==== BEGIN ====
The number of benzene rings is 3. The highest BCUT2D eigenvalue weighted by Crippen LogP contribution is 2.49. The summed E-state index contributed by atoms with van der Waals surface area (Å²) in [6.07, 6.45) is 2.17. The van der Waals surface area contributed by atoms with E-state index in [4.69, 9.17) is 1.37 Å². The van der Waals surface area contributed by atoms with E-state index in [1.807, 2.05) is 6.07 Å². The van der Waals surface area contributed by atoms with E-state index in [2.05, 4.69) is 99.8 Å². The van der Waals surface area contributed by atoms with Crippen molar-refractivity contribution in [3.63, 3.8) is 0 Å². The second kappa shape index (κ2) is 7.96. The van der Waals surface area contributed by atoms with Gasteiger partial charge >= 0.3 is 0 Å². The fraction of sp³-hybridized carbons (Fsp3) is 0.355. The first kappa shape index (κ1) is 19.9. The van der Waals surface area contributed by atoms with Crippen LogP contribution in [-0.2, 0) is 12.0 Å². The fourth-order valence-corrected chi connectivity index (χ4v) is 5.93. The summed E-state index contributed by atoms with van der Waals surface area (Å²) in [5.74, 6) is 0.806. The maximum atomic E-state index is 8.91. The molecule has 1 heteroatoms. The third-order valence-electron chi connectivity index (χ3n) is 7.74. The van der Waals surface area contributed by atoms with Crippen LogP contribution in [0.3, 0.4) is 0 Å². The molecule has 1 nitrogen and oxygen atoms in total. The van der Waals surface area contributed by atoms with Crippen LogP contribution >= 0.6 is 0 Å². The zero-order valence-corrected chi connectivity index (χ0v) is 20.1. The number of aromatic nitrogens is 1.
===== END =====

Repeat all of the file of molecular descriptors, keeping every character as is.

The number of benzene rings is 3. The highest BCUT2D eigenvalue weighted by Crippen LogP contribution is 2.49. The summed E-state index contributed by atoms with van der Waals surface area (Å²) in [6.07, 6.45) is 2.17. The van der Waals surface area contributed by atoms with E-state index in [4.69, 9.17) is 1.37 Å². The van der Waals surface area contributed by atoms with E-state index in [1.807, 2.05) is 6.07 Å². The van der Waals surface area contributed by atoms with E-state index in [2.05, 4.69) is 99.8 Å². The van der Waals surface area contributed by atoms with Crippen molar-refractivity contribution in [3.63, 3.8) is 0 Å². The second kappa shape index (κ2) is 7.96. The van der Waals surface area contributed by atoms with Gasteiger partial charge >= 0.3 is 0 Å². The fraction of sp³-hybridized carbons (Fsp3) is 0.355. The first kappa shape index (κ1) is 19.9. The van der Waals surface area contributed by atoms with Crippen LogP contribution in [-0.2, 0) is 12.0 Å². The fourth-order valence-corrected chi connectivity index (χ4v) is 5.93. The summed E-state index contributed by atoms with van der Waals surface area (Å²) in [5.74, 6) is 0.806. The maximum atomic E-state index is 8.91. The molecule has 1 heteroatoms. The third-order valence-electron chi connectivity index (χ3n) is 7.74. The van der Waals surface area contributed by atoms with Crippen LogP contribution in [0.3, 0.4) is 0 Å². The molecule has 1 nitrogen and oxygen atoms in total. The van der Waals surface area contributed by atoms with Crippen LogP contribution >= 0.6 is 0 Å². The zero-order valence-corrected chi connectivity index (χ0v) is 20.1. The number of aromatic nitrogens is 1.